Sarah Blake was a new author to me, so I decided to do a little research. Now, when you google “Sarah Blake,” the first thing that comes up is a Wikipedia article about Sarah Blake the “pornographic actress” (isn’t that a nice way to phrase that?). Too scared to even click on that link, I opted for the Goodreads Sarah Blake page instead–the one that says (Author of The Postmistress). From there, I found her website, although it didn’t seem to be working.
According to Goodreads:
Sarah taught high school and college English for many years in Colorado and New York. She has taught fiction workshops at the Fine Arts Works Center in Provincetown, MA, The Writer’s Center, in Bethesda MD, The University of Maryland, and The George Washington University. She lives in Washington DC with her husband, the poet Joshua Weiner, and their two sons.
SARAH BLAKE is the New York Times bestselling author of The Postmistress, as well as a chapbook of poems, Full Turn, an artist book, Runaway Girls—in collaboration with the artist Robin Kahn—and Grange House, which was named a “New and Noteworthy” paperback in 2001 by the New York Times. Her essays and reviews have appeared in Good Housekeeping, US News and World Reports, and The Chicago Tribune. She lives in Washington DC with her husband, the poet Joshua Weiner, and their two sons.
The Postmistress follows the stories of two women living in Massachusetts in 1940: one, the town’s postmistress, Iris James, and the other, Emma Trask, the young new doctor’s wife. Meanwhile, we meet Frankie Bard, a reporter broadcasting from overseas, attempting to bring the stories of Nazi victims home to Americans.
When Dr. Trask feels called to offer his assistance overseas, he and Frankie meet and form an immediate connection. Without giving too much away, I’ll say that Frankie becomes involved in the Trasks’ lives, and seeks Emma out upon returning to the States.
A parallel is drawn between Iris and Frankie. Both women have jobs that require them to deliver news–both good and bad–and both encounter difficulty doing so.
I appreciated the reporting Frankie did from London. As a non-history buff, I learn best through what I read, and I felt like Frankie’s reporting shed light on the situation in London at that time.
One day someone you saw every day was there and the next he was not. This was the only way Frankie had found to report the Blitz. The small policeman on the corner, the grocer with a bad eye, the people you walked to work with, in the shops, on the bus: the people you didn’t know but who walked the same route as you, who wove the anonymous fabric of our life. Buildings, gardens, the roofline, one could describe their absence. But for the disappearance of man, or a little boy, or the woman who used to wait for the bus at the same time as she did, Frankie had found few words: Once they were here. And I saw them (p. 123).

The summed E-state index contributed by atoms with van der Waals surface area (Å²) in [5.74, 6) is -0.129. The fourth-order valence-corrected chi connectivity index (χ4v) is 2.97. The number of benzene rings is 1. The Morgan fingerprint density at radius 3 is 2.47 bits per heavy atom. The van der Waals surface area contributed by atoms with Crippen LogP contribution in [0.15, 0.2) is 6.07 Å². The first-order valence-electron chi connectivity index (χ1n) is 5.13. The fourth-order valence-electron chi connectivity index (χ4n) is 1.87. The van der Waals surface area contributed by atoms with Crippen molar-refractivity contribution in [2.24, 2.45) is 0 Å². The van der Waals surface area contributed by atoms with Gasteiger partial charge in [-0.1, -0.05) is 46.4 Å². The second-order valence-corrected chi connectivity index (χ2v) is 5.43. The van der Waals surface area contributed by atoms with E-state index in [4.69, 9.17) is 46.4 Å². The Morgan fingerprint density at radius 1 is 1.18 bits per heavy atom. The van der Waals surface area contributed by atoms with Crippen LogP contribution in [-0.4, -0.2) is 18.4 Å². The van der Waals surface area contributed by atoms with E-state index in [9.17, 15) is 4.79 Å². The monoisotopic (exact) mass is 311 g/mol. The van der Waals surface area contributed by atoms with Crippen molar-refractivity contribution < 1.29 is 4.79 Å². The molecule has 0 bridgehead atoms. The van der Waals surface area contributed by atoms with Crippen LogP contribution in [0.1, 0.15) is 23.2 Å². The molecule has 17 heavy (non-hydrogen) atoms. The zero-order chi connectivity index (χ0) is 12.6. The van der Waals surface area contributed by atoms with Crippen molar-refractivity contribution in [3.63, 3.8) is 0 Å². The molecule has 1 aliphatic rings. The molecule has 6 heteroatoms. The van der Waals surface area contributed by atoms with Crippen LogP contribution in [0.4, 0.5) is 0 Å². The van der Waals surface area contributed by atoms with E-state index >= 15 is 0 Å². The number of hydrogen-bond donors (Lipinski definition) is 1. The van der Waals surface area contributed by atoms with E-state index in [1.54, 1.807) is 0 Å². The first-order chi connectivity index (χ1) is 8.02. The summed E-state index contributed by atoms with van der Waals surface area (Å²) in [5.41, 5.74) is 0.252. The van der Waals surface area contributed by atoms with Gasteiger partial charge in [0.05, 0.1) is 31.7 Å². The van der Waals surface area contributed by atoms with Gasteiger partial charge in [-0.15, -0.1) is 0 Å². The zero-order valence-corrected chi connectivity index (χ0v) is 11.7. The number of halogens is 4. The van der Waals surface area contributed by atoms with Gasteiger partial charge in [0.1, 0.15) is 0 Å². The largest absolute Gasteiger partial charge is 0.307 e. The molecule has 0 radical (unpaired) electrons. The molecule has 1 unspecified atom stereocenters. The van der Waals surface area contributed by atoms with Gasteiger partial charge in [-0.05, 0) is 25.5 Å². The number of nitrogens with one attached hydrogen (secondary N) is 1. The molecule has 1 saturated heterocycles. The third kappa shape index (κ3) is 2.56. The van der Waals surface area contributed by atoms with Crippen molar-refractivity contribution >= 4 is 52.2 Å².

Frankie spend a lot of time riding trains and talking to refugees trying to escape the Nazi regime. My criticism of the book is that I felt like she never actually went anywhere with the stories she was hearing. She had the opportunity to share some powerful stuff… and I felt like Blake left us hanging there. Although, when my mom and I were discussing this point of the story, we thought that might have been a conscious decision on Blake’s part. Blake might have been trying to portray the fact that Americans were in the dark about just what was happening in Europe, and nobody did shed light on the situation–at least, not in time.
However, I think her reports are some of the best-written parts of the novel:
This is how a war knocks down the regular, steady life we set up against the wolf at the door. Because the wolf is not hunger, it is accident–the horrid, fatal mistake of turning left to go to the nearer tube station, rather than right to take the long way around. There is the sense one gets walking around London at night, of a God grown sleepy, tired of holding the whole vast world in His gaze, tired of making sense–so that shards of glass dagger babies in their beds, boys come home to empty houses, and the woman and the man who had just lain down to sleep are crushed (p. 75).
I also related to the character of Emma. She was a young, pregnant wife living in a new town without her husband. Blake created a very relatable character (is relatable really not word?? WordPress keeps under-lining it…), and as a reader, I wanted things to work out well for her.
She felt for the first time in her life the danger of other people’s things–how they might erase her if she weren’t careful (p. 79).
Iris finds comfort from the distressing world in the order of the postal system.
One couldn’t behave as though the post office was just another building… It represented something. Order. And here at the very heart of the system, she let out her breath, carefully… If there was a place on earth in which God walked, it was the workroom of any post office in the United States of America. Here was the thick chaos of humanity rendered into order… Here was no Babel. Here, the tangled lines of people’s lives unknotted, and the separate tones of voices set down upon a page were let to breach the distance. Hand over hand the thoughts were passed. And hers was the hand at the end (p. 85).
Then, there was the relationship between Iris and Harry Vale, the townsman who spends his time watching the ocean for U-Boats, ready to protect his hometown. Good ol’ Harry, watching out for everyone, overseeing all the town’s happenings. What is Blake’s meaning in this character? After you’ve read the book, I’d love to discuss that with you.
The Postmistresstouches on many themes: war, love, God’s presence in war. These facets are sure to lead to a great discussion in my book club (and in any book club!).